The latest reports on the Legionnaires’ disease outbreak in Quebec City indicate a rising number of victims in what is already one of the deadliest outbreaks on record. There are 11 deaths among 169 total cases thus far, although officials believe that the number of new cases is waning. The source of the Legionella is thought to be a number of large-scale cooling towers whereby steam is released containing water droplets of contaminated water that can infect passers-by.
The large-scale nature of this outbreak makes it unusual as far as Legionnaires’ disease outbreaks go. Generally, a contaminated water system or a contaminated part of a water system in a building can lead to exposure and a small number of people get sick. But the source can be identified relatively quickly, and remediation efforts can prevent more people from contracting the bacteria. Investigations by public health authorities can identify the cluster: those who acquired the disease at that particular source.
In Quebec City, with dozens of potential sources over several miles, investigations are much different and much more complicated. The city has had to survey buildings with the types of cooling towers implicated, as well as inspect and disinfect them. The sheer scale of the investigation means a substantial amount of time, manpower, and money must be involved. So far, 130 cooling towers have been inspected and disinfected and 31 have been inspected twice. But the responsibility falls in the hands of building owners to ensure that the outbreak does not continue. So far, it is reported that many building owners have ignored government requests that they take action. The public health department has ordered that cooling towers be chlorinated and has distributed information kits for owners, explaining how they can maintain their cooling towers to avoid Legionella growth. Still, building owners are the ones who need to act.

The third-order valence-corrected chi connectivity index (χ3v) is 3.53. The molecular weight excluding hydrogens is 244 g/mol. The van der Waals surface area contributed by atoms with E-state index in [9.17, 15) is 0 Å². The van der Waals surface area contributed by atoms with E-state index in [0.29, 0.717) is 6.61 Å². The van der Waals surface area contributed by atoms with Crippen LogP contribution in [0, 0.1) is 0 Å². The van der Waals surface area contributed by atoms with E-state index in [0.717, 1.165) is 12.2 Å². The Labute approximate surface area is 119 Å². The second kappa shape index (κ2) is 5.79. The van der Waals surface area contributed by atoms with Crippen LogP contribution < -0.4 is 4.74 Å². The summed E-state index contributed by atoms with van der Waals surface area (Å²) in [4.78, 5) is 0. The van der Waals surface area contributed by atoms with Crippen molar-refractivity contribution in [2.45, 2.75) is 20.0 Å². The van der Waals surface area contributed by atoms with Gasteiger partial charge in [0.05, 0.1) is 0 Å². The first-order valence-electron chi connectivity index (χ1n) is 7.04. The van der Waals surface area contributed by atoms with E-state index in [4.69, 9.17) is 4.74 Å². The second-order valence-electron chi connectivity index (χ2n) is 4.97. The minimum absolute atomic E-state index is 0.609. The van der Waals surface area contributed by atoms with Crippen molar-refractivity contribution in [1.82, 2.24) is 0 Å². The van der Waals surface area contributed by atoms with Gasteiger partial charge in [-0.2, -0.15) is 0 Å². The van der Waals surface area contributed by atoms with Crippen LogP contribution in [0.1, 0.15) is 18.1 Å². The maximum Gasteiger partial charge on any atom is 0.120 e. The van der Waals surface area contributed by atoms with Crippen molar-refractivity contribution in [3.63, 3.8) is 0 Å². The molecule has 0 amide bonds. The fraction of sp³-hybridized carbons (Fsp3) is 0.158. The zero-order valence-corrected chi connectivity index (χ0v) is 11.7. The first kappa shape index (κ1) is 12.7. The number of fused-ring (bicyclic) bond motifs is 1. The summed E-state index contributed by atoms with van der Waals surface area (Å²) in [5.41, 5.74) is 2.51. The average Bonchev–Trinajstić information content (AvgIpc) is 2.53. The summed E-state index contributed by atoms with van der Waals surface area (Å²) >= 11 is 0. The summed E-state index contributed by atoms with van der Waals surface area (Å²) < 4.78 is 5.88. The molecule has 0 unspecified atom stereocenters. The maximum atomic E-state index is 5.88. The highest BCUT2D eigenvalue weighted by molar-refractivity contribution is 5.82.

Due to the high number of potential exposures, locating and investigating the individual cases becomes a much more difficult task. It will be interesting to see the direction that the investigation into this outbreak takes in upcoming days. Mayor Régis Labeaume has requested that the public health board release the locations of cooling towers where bacteria has been found to keep the public informed and help prevent further problems. Hopefully, efforts to decontaminate the cooling towers will be successful and will stop this outbreak in its tracks.
Jules Zacher is an attorney who focuses on Legionnaires’ disease litigation and has tried several cases throughout the U.S. His website, www.legionnairelawyer.com is a resource for information on Legionnaires’ disease, and related litigation.